As I toured the covered bridges of Ashtabula County, I was amazed by their differences. Though very similar in structure, each had its own personality. The longest covered bridge in the United States and the shortest recognized covered bridges exist within the county. One bridge that definitely stood out on the journey is one that is not used as a covered bridge anymore. Though it looks like a covered bridge, was once a covered bridge, it now acts as a pavilion, complete with a table within it for visitors to sit and eat.
I arrived at the Graham Road Covered Bridge, which sits in one of Ashtabula County’s MetroParks, and pulled to the edge of the road. In the middle of a well-kept field, resting on supports made of cinder blocks, sat the covered bridge. I walked over to the western end of the bridge where steps led into the bridge. Seeing there was a table at the other end that was not being used, I grabbed my lunch before entering the bridge. The boards creaked beneath me as I walked the length of the bridge. The view from the eastern end of the bridge was of the West Branch of the Ashtabula River, and the spot it once spanned. Note: for some reason, many articles state the bridge spanned the East Branch of the Ashtabula River, maps clearly show it is the West Branch.
While eating my lunch, I turned my thoughts to the history of this bridge.
The bridge was originally erected as the Callender Road Covered Bridge in Rome Township, west of the current location. It was built in 1867 where it spanned the Grand River. The bridge was destroyed by a flood in 1913 and replaced with a modern bridge. In the aftermath, the timbers were gathered and taken to the current location and rebuilt, having a single span, a Town truss with a length of eighty-five feet.
Note: I came across a reference for another covered bridge on Callender Road that crossed Rock Creek. Built in 1870, this bridge was purchased and burned in 1966 when it was decided it was too expensive to move it. The location where this bridge stood is now under the waters of Lake Roaming Rock. This covered bridge was located east of the one destroyed by the 1913 flood.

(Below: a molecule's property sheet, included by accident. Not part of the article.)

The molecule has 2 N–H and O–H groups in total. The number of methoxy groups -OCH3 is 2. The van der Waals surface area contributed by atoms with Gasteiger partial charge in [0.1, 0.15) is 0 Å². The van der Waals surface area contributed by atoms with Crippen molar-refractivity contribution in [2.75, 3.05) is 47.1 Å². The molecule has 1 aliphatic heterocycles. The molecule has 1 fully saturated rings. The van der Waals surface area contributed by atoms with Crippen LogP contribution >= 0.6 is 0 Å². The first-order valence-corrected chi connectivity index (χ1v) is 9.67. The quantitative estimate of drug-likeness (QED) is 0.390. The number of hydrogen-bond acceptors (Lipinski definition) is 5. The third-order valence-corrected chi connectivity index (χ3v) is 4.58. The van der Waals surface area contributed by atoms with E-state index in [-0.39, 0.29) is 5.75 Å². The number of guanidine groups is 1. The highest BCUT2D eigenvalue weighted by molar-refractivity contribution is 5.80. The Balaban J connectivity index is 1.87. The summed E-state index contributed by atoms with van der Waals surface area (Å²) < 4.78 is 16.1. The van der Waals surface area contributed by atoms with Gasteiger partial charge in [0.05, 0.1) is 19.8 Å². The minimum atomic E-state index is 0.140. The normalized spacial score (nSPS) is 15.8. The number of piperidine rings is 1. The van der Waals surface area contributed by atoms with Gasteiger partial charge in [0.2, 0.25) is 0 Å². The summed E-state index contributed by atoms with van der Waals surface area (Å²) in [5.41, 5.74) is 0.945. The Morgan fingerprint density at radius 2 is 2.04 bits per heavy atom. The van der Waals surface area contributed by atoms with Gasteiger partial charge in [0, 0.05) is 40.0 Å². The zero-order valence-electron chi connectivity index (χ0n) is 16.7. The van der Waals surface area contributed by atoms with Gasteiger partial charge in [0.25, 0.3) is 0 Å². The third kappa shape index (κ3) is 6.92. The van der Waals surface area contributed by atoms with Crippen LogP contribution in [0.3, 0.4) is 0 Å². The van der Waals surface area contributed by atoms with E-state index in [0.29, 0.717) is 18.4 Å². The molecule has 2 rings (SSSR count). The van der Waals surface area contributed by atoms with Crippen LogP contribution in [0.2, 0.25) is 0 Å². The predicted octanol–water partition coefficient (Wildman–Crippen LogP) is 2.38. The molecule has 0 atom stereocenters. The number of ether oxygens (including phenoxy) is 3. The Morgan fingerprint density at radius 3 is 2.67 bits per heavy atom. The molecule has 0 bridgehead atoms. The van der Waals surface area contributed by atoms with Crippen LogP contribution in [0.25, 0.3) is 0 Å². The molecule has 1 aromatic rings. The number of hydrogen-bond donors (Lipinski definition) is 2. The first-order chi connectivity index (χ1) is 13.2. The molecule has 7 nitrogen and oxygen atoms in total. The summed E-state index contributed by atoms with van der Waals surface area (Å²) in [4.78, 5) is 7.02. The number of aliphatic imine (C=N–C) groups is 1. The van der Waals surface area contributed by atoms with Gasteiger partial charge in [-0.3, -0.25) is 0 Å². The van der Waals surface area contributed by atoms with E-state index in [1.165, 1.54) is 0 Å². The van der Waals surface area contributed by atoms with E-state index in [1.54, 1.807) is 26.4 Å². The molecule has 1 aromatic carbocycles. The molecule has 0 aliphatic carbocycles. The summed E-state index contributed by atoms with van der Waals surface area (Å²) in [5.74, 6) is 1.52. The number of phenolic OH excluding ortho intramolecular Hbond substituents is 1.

The rebuilt bridge was never strong enough to carry heavy loads and farmers were known to ford the river rather than attempt crossing the bridge. By 1970 the bridge could not be safely used and the decision was made to replace it with a modern bridge. A piece of land near the bridge was donated and in 1971 the covered bridge was placed on rollers and moved to its current location as the center piece of the MetroPark.
I finished eating my lunch as another vehicle pulled in behind mine. I heard numerous doors opening and closing and the sound of children laughing. “Can we join you?” the young man, followed by two children, asked as he stepped into the shade of the bridge’s interior. I actually recognized the family as one I had encountered earlier in the day as I visited another covered bridge in the region.
“I’m actually done,” I responded. “The table is yours.” We talked for a couple minutes as I finished cleaning up and they began setting the table for their meal. They planned on visiting a couple more covered bridges, but were planning on finishing the covered bridge tour the following day. I wished them a safe journey as I left them to enjoy their time at the bridge as I headed to visit another covered bridge just a short distance away.